Parvez Sharma spent five years traveling a broad swath of the Islamic world to film A Jihad for Love , a first-of-its-kind documentary about gay and lesbian Muslims who are struggling to reconcile their faith with their sexuality. Most of the filming was done in secret, Sharma says, just a director and his camera—no crew, no fancy equipment. He had to be invisible.
Because invisibility is the rule, not the exception, in many Islamic countries, Sharma, himself a gay Muslim who was born and raised in India, had to do some supercharged networking to find prospective interviewees in Iran, Egypt, Pakistan, South Africa, Turkey, France, and elsewhere. Getting people to speak was difficult, he says, but “the biggest battle was to convince them to appear on camera.”
The faces of many of the film’s brave subjects, who fear for their families and for their lives, are blurred. They are not bashing, renouncing, or otherwise bad-mouthing Islam, however; that’s why, Sharma explains, two years after A Jihad for Love debuted at the Toronto Film Festival, he and everyone who appears in the film remain “fatwa-free.”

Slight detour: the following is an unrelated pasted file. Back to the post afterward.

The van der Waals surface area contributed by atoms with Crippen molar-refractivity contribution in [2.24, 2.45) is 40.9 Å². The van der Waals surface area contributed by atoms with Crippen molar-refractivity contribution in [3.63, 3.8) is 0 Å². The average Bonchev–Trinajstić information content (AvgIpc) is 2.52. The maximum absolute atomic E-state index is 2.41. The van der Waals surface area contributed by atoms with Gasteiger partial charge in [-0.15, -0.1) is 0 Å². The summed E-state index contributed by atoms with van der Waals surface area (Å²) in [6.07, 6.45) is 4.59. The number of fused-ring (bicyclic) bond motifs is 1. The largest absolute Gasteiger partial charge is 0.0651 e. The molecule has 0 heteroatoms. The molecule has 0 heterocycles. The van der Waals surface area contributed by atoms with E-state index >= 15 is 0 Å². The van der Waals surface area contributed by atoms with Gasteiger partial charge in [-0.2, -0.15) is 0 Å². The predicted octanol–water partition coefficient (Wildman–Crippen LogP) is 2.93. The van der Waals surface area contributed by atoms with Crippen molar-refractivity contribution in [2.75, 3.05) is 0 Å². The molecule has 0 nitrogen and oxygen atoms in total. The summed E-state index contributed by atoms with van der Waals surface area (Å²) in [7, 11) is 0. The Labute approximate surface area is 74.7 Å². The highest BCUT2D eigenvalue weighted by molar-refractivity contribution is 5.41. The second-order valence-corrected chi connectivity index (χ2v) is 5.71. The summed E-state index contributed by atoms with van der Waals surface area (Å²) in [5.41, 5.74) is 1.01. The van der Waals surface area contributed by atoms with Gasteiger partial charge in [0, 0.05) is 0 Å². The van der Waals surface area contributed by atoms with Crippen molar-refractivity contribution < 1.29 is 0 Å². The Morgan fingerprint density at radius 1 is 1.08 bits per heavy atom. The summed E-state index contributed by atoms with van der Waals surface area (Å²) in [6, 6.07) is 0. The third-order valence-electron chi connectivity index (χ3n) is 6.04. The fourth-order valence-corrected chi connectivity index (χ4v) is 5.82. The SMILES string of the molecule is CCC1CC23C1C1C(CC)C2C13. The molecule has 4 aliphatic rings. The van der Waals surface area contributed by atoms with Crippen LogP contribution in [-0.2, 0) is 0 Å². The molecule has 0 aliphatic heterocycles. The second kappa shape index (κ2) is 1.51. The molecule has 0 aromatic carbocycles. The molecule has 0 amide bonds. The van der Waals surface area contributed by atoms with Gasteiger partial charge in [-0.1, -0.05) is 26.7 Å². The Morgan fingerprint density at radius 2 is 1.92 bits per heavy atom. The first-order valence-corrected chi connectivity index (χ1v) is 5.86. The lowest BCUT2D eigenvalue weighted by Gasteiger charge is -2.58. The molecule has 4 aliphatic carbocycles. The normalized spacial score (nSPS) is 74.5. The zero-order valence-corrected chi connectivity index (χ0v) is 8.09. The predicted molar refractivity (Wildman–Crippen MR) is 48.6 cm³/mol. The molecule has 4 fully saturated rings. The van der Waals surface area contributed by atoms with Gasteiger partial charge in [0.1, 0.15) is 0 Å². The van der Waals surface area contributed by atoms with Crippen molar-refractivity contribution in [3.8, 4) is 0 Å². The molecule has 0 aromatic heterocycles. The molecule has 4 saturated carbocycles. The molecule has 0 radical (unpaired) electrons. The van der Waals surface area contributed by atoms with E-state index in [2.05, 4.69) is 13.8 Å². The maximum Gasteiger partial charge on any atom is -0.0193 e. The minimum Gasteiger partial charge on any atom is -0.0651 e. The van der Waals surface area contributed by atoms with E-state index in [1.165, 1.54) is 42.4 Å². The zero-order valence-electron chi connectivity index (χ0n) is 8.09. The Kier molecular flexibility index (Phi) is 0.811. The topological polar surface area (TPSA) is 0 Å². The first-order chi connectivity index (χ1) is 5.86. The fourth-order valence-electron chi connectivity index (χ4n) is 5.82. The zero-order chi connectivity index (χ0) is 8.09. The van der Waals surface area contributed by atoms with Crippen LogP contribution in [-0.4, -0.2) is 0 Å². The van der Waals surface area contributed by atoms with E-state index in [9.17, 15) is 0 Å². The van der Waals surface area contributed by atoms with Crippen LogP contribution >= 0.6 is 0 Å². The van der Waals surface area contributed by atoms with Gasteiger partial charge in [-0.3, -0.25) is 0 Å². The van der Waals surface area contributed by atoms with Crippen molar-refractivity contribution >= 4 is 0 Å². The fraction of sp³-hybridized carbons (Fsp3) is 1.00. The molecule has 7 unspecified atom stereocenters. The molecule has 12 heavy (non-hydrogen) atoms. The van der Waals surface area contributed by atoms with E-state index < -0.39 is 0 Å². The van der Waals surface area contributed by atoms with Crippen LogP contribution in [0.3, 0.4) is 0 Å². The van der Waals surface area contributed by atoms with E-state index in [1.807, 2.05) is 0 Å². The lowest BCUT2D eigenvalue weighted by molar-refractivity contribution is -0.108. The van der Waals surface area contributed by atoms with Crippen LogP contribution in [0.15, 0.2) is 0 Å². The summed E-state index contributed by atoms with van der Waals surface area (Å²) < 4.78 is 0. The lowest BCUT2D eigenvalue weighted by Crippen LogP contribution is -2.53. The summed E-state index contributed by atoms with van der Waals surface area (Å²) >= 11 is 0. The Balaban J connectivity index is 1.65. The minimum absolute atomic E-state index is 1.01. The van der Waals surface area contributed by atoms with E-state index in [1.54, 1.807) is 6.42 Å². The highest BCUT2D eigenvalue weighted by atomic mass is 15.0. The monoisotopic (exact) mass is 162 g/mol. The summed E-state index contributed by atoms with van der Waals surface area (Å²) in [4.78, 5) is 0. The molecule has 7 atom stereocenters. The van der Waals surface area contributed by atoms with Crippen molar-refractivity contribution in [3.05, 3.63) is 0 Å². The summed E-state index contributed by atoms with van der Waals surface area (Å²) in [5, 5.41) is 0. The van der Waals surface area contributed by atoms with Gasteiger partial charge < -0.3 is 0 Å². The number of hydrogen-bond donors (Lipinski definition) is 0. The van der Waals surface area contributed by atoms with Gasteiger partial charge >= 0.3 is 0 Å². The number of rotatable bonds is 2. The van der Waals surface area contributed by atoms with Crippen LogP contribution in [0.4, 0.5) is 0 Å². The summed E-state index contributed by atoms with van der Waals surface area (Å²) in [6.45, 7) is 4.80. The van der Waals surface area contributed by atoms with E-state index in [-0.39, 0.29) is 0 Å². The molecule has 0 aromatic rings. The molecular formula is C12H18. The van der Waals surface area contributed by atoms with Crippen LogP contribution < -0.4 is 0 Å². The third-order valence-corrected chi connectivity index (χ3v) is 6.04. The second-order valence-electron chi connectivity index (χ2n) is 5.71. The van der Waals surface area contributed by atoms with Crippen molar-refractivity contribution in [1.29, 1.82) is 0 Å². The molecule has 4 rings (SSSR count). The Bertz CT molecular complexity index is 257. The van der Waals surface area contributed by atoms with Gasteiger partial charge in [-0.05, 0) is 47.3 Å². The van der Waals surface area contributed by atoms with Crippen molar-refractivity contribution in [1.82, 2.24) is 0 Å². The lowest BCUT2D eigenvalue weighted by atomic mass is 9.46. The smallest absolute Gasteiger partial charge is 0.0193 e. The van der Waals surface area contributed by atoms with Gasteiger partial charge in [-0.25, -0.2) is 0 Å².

“It’s extremely clear that the film is not an attack on Islam,” he says. “The agenda I’ve had all along is to create change within my own religion from inside, from within Muslim communities. I feel it’s the believers who can reform religion.”
A Jihad for Love is on DVD and is widely available (including through Netflix). See Sharma discuss the film, and the widely varying status of gay rights in various countries, in a 2008 interview with Amy Goodman on Democracy Now! (with transcript), and view the trailer for A Jihad for Love . The film’s homepage is www.ajihadforlove.com; Sharma blogs at www.ajihadforlove.blogspot.com.
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